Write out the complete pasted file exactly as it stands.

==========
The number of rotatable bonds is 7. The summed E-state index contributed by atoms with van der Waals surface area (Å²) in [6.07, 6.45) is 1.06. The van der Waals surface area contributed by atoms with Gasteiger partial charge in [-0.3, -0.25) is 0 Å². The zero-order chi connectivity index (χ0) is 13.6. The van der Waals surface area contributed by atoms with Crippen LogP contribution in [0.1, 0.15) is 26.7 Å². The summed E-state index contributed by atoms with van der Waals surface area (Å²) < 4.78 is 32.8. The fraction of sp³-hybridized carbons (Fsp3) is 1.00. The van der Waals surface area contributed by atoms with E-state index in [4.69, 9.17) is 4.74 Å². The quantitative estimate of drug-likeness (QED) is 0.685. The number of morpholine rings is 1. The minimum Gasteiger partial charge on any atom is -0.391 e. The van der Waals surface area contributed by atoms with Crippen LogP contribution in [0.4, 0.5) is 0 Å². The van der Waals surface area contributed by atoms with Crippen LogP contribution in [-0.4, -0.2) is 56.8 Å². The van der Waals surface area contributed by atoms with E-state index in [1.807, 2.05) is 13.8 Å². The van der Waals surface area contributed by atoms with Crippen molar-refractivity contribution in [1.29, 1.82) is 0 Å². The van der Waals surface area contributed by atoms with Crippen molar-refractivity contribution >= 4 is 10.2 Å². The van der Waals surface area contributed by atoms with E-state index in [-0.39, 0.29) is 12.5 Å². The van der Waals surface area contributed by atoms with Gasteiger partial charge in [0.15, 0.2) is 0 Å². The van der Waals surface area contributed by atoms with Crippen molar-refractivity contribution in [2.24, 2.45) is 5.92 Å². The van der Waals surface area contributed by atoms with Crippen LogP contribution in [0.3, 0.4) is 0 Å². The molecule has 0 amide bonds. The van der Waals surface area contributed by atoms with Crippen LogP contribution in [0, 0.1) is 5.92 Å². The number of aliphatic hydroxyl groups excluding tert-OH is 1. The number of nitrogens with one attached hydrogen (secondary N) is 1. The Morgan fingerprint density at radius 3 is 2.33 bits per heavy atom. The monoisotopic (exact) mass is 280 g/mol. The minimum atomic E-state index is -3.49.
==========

The number of rotatable bonds is 7. The summed E-state index contributed by atoms with van der Waals surface area (Å²) in [6.07, 6.45) is 1.06. The van der Waals surface area contributed by atoms with Gasteiger partial charge in [-0.3, -0.25) is 0 Å². The zero-order chi connectivity index (χ0) is 13.6. The van der Waals surface area contributed by atoms with Crippen LogP contribution in [0.1, 0.15) is 26.7 Å². The summed E-state index contributed by atoms with van der Waals surface area (Å²) < 4.78 is 32.8. The fraction of sp³-hybridized carbons (Fsp3) is 1.00. The van der Waals surface area contributed by atoms with E-state index in [4.69, 9.17) is 4.74 Å². The quantitative estimate of drug-likeness (QED) is 0.685. The number of morpholine rings is 1. The minimum Gasteiger partial charge on any atom is -0.391 e. The van der Waals surface area contributed by atoms with Crippen LogP contribution in [0.4, 0.5) is 0 Å². The van der Waals surface area contributed by atoms with Crippen LogP contribution in [-0.4, -0.2) is 56.8 Å². The van der Waals surface area contributed by atoms with E-state index in [1.807, 2.05) is 13.8 Å². The van der Waals surface area contributed by atoms with Crippen molar-refractivity contribution in [1.29, 1.82) is 0 Å². The van der Waals surface area contributed by atoms with Crippen molar-refractivity contribution >= 4 is 10.2 Å². The van der Waals surface area contributed by atoms with E-state index in [-0.39, 0.29) is 12.5 Å². The van der Waals surface area contributed by atoms with Gasteiger partial charge in [0.15, 0.2) is 0 Å². The van der Waals surface area contributed by atoms with Crippen molar-refractivity contribution in [2.24, 2.45) is 5.92 Å². The van der Waals surface area contributed by atoms with Crippen LogP contribution in [0.3, 0.4) is 0 Å². The molecule has 0 amide bonds. The van der Waals surface area contributed by atoms with Crippen LogP contribution in [0, 0.1) is 5.92 Å². The number of aliphatic hydroxyl groups excluding tert-OH is 1. The number of nitrogens with one attached hydrogen (secondary N) is 1. The Morgan fingerprint density at radius 3 is 2.33 bits per heavy atom. The monoisotopic (exact) mass is 280 g/mol. The minimum atomic E-state index is -3.49.